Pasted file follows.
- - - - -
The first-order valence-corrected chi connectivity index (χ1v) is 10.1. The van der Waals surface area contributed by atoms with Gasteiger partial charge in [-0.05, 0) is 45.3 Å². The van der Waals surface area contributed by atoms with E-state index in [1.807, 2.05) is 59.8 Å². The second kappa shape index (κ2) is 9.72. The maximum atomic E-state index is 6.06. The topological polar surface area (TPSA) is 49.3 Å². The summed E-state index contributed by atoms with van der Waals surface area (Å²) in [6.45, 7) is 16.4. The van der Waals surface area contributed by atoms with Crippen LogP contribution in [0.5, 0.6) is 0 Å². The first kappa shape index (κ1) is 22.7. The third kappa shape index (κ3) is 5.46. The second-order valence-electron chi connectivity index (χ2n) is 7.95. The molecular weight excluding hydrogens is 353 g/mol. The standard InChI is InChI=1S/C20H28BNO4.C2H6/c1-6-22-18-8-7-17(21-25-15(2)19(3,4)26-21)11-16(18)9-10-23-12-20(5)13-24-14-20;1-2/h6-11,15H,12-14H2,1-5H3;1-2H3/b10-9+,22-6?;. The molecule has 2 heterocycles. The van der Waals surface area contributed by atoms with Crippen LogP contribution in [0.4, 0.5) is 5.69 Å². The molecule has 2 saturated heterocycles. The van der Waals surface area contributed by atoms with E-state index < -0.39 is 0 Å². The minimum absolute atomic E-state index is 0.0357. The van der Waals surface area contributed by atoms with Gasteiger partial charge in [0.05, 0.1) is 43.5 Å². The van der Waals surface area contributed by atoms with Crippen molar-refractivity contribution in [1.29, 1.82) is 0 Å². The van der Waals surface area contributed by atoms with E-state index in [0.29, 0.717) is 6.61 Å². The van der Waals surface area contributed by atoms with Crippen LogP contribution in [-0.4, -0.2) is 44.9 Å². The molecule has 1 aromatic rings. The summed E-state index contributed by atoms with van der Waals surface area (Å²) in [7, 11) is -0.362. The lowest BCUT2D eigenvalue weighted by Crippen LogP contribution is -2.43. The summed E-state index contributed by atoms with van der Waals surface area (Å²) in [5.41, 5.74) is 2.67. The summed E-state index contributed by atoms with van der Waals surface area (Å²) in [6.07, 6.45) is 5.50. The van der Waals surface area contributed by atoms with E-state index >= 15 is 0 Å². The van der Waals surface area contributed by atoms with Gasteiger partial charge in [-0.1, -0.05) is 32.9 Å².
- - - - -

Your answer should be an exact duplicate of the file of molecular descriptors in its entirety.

The first-order valence-corrected chi connectivity index (χ1v) is 10.1. The van der Waals surface area contributed by atoms with Gasteiger partial charge in [-0.05, 0) is 45.3 Å². The van der Waals surface area contributed by atoms with E-state index in [1.807, 2.05) is 59.8 Å². The second kappa shape index (κ2) is 9.72. The maximum atomic E-state index is 6.06. The topological polar surface area (TPSA) is 49.3 Å². The summed E-state index contributed by atoms with van der Waals surface area (Å²) in [6.45, 7) is 16.4. The van der Waals surface area contributed by atoms with Crippen LogP contribution in [0.5, 0.6) is 0 Å². The first kappa shape index (κ1) is 22.7. The third kappa shape index (κ3) is 5.46. The second-order valence-electron chi connectivity index (χ2n) is 7.95. The molecular weight excluding hydrogens is 353 g/mol. The standard InChI is InChI=1S/C20H28BNO4.C2H6/c1-6-22-18-8-7-17(21-25-15(2)19(3,4)26-21)11-16(18)9-10-23-12-20(5)13-24-14-20;1-2/h6-11,15H,12-14H2,1-5H3;1-2H3/b10-9+,22-6?;. The molecule has 2 heterocycles. The van der Waals surface area contributed by atoms with Crippen LogP contribution in [0.4, 0.5) is 5.69 Å². The molecule has 2 saturated heterocycles. The van der Waals surface area contributed by atoms with E-state index < -0.39 is 0 Å². The minimum absolute atomic E-state index is 0.0357. The van der Waals surface area contributed by atoms with Gasteiger partial charge in [0.05, 0.1) is 43.5 Å². The van der Waals surface area contributed by atoms with Crippen molar-refractivity contribution in [1.29, 1.82) is 0 Å². The van der Waals surface area contributed by atoms with E-state index in [0.29, 0.717) is 6.61 Å². The van der Waals surface area contributed by atoms with Crippen LogP contribution in [-0.4, -0.2) is 44.9 Å². The molecule has 1 aromatic rings. The summed E-state index contributed by atoms with van der Waals surface area (Å²) in [7, 11) is -0.362. The lowest BCUT2D eigenvalue weighted by Crippen LogP contribution is -2.43. The summed E-state index contributed by atoms with van der Waals surface area (Å²) in [5.41, 5.74) is 2.67. The summed E-state index contributed by atoms with van der Waals surface area (Å²) in [6.07, 6.45) is 5.50. The van der Waals surface area contributed by atoms with E-state index >= 15 is 0 Å². The van der Waals surface area contributed by atoms with Gasteiger partial charge in [-0.1, -0.05) is 32.9 Å².